But that's enough writing for now, this is the example shot at F5.6:
Image

And the same one at F8:
Image

Well, that’s about it for today, in the next few weeks I’ll try to update this with some examples of bokeh and VRII in action.

Let me know what you guys think, Cheers!

EDIT (June 13th, 2010):
Hello again, back to make a quit update on my review.

VRII sample shots
Here are some samples of VRII in action. Of course, one can expect identical results from any lens equiped with this stabilization technology, which has already recieved very high praise just about from everybody who's ever used it, so there's little that I can add to all that except my own experience. Here are some shots from a recent visit to The Alhambra at Granada, Spain. As you will see, these are not telephoto shots, but shots were all taken inside the Nasrid Palaces, a compound of dimly iluminated monuments whose walls and archways have an astonishing level of detail, so nothing short of extemely sharp shots will suffice there. I think these pictures are a good example of how VR can also be very helpful at shorter focal lengths, or for those who still doubt it, of how much of a good idea it's to get an stabilized lens even if it's not a superzoom or a telephoto lens.

F/3.5 - 1/5s - 18mm:
Image

F/4.2 - 1/4s - 52mm:
Image

F/3.5 - 1/15s - 18mm. In this one the shutter was quicker than in the former ones, but as you can see, it's a shot of a ceiling, so I took it from a rather uncorfortable position in which it's not easy to keep the body steady, I don't think I could have achieved this shot without VR:
Image


Last edited by beren23 on Sun Jun 13, 2010 4:49 pm, edited 1 time in total.

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PostPosted: Wed Mar 03, 2010 10:18 am 
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Joined: Sun Aug 30, 2009 10:09 am
Posts: 106
Location: Scotland
Wow that's a very detailled and very well written review of this lens. Superb mate. It looks absolutely fantastic and the quality throuout the range seems to be brilliant without any distortions!


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PostPosted: Wed Mar 03, 2010 11:48 am 
An interesting review and well presented. Thanks for posting it. I have the Mark 1 version of this lens and I am happy enough with it. I don't expect miracles from consumer grade lenses and it does what I ask of it and for the price it was a bit of a bargain. Not at todays prices though! Ouch!
I am considering the 70-300VR next for a bit more reach but the exchange rate will have to improve a bit first.


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PostPosted: Wed Mar 03, 2010 12:23 pm 
Thanks for the feedback! Yes, the tweaks of this MkII version are not nearly enough to make owners of the "old" one go flying to the store to switch them. They're nice to have though, and before buying it I looked for the old version but didn't find any bargain, about 100 euro difference so I finally decided to get it.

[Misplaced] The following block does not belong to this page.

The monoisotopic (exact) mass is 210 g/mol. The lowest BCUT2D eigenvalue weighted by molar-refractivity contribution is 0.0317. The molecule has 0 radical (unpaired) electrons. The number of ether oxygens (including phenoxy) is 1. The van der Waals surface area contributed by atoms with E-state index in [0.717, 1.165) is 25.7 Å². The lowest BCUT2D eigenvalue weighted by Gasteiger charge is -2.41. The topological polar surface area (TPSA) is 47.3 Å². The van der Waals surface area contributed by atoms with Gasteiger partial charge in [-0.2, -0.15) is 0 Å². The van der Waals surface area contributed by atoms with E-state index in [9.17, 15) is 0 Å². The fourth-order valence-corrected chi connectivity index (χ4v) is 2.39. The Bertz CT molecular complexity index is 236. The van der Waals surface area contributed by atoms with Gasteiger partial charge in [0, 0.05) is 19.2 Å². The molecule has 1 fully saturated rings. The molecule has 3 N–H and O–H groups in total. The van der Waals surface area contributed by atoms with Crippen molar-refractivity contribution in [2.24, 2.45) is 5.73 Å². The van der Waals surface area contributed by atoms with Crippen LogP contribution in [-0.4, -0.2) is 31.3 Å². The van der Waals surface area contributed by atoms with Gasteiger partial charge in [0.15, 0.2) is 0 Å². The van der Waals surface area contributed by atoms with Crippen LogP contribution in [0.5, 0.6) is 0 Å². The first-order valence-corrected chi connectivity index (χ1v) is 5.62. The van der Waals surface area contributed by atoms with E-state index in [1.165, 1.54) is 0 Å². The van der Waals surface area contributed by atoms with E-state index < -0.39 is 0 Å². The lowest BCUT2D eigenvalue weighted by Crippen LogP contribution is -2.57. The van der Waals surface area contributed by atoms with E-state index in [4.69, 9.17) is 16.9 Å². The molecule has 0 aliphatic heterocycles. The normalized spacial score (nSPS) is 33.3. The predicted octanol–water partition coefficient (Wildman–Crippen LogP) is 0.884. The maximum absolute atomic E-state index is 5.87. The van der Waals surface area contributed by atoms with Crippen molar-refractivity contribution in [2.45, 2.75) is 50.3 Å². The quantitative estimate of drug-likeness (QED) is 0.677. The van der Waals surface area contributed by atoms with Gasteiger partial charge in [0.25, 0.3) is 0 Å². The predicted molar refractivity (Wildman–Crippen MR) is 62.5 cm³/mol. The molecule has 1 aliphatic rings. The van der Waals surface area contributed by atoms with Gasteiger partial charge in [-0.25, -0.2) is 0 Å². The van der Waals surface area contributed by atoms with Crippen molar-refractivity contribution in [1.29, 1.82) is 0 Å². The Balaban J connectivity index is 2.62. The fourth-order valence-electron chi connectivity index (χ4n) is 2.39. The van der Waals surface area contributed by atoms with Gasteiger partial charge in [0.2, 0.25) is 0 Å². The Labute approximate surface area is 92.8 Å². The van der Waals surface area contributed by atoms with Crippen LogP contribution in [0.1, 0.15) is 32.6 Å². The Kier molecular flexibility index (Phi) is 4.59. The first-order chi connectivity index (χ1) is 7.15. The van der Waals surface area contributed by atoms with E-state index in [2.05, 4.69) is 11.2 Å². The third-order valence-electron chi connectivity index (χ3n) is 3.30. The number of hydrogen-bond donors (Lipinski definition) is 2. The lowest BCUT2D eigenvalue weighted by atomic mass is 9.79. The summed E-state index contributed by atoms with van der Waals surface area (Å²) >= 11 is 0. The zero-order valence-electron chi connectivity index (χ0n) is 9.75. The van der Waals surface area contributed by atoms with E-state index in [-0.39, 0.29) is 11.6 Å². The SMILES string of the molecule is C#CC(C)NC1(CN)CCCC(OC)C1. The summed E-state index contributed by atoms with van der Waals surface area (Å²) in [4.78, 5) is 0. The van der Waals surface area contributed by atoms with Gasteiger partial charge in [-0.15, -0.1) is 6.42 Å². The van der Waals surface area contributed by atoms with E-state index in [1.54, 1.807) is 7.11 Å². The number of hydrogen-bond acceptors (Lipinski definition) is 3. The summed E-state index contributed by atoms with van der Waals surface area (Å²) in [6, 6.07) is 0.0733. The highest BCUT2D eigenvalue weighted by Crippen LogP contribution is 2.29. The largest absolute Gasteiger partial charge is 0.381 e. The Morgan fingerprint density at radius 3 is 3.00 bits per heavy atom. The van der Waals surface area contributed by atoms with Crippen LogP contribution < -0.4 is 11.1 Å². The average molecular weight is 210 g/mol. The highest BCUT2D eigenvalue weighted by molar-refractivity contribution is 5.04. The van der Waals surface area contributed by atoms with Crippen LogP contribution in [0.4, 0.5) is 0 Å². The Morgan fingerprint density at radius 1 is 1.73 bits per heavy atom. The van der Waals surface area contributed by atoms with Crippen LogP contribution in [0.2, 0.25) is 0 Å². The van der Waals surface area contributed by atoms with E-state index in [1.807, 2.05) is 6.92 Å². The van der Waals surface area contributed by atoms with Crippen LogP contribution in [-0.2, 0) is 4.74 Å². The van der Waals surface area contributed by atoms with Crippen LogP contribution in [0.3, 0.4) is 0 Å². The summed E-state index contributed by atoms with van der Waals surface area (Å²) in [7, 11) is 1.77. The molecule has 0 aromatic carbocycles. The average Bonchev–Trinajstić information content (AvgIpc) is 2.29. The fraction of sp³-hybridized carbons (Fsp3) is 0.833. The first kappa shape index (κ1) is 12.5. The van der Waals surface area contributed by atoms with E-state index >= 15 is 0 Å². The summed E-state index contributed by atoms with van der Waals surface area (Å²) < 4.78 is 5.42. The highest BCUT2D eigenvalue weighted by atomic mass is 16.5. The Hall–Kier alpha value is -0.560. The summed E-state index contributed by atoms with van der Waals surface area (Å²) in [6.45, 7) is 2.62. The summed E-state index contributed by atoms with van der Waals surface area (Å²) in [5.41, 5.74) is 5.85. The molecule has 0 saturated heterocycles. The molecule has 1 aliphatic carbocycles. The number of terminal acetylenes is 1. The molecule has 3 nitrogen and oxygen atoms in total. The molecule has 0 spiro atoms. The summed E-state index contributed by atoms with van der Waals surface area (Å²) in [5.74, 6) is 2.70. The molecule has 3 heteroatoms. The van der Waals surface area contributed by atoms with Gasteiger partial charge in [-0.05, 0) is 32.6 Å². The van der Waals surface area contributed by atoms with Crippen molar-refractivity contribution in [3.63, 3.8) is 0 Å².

And yes, current exchange rates for GBP don't leave you guys in the UK on a good position for buying, it's almost on par with Euro! :?


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PostPosted: Fri Mar 26, 2010 3:00 am 
great review, just got this lens 2 weeks ago and love the flexibility without switching lenses.
thing that I noticed is that the one I got ( new VRII) does not creep at all in fact it feels stiffer when zooming in/out then my old 18-105 and as stiff as 70-300mm vrII.


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PostPosted: Sun Mar 28, 2010 10:02 pm 
Sadly, I tested two copies at the shop where I bought it and both were creepers (in spite of Nikon claims to have addressed the issue), not that this is a big problem for me or otherwise I wouldn't have bought the lens, but it's nice to know that at least some copies of this lens out there don't creep.

Still, if the only thing Nikon's done to address the creeping is making the zoom ring stiffer, and given that many brand new lens are already creepers, I wouldn't count on your lens to stay as it is for good, most likely, the stiffness of the zoom ring will deteriorate with use. I hope it doesn't of course, just warning you so that I doesn't come as a surprise if it happens ;)

Thanks for your feedback!


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PostPosted: Tue Apr 20, 2010 5:16 pm 
Just added your review to this list.


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PostPosted: Sun Jun 13, 2010 4:50 pm 
Hi, I just updated the review with a few VRII sample shots :)

Cheers!


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PostPosted: Sat Jun 19, 2010 7:26 am 
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Joined: Mon Jan 18, 2010 3:52 pm
Posts: 2177
Location: The Netherlands
Very nice review, beren!
Your habitat is nice too :shock: W O W

_________________
Ruben

Panasonic DMC-FZ18, Panasonic DMC-FZ28, Canon G5, Canon 350D, Canon 50D + BG-E2N
Tamron 17-50 2.8, Canon EF 70-200mm f/4L USM,
Canon 18-55 II plus lots of Minolta MD/M42 lenses and bodies


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PostPosted: Mon Jan 03, 2011 9:01 am 
I have had one of these lens since its original launch it is still what stays on my camera most of the time ready for the grab shot or day to day work
Excellent look at the 18-200 Beren


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PostPosted: Wed Mar 30, 2011 1:51 am 
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Joined: Sat Sep 12, 2009 2:03 am
Posts: 1460
Location: Gold Coast Australia
Don't know how I missed this review Beren, interesting read. My VRII also creeps in but it is not an issue for me and it never comes of my camera. I never miss an opportunity because I don't have the right lens on especially when I shoot our marathon, my favorite foot race. I'm more than happy with mine after about 9 months.


Cheers

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Nikon D7000, Nikkor 80 - 400G, Nikkor 18- 200 VR II, f3.5-5.6.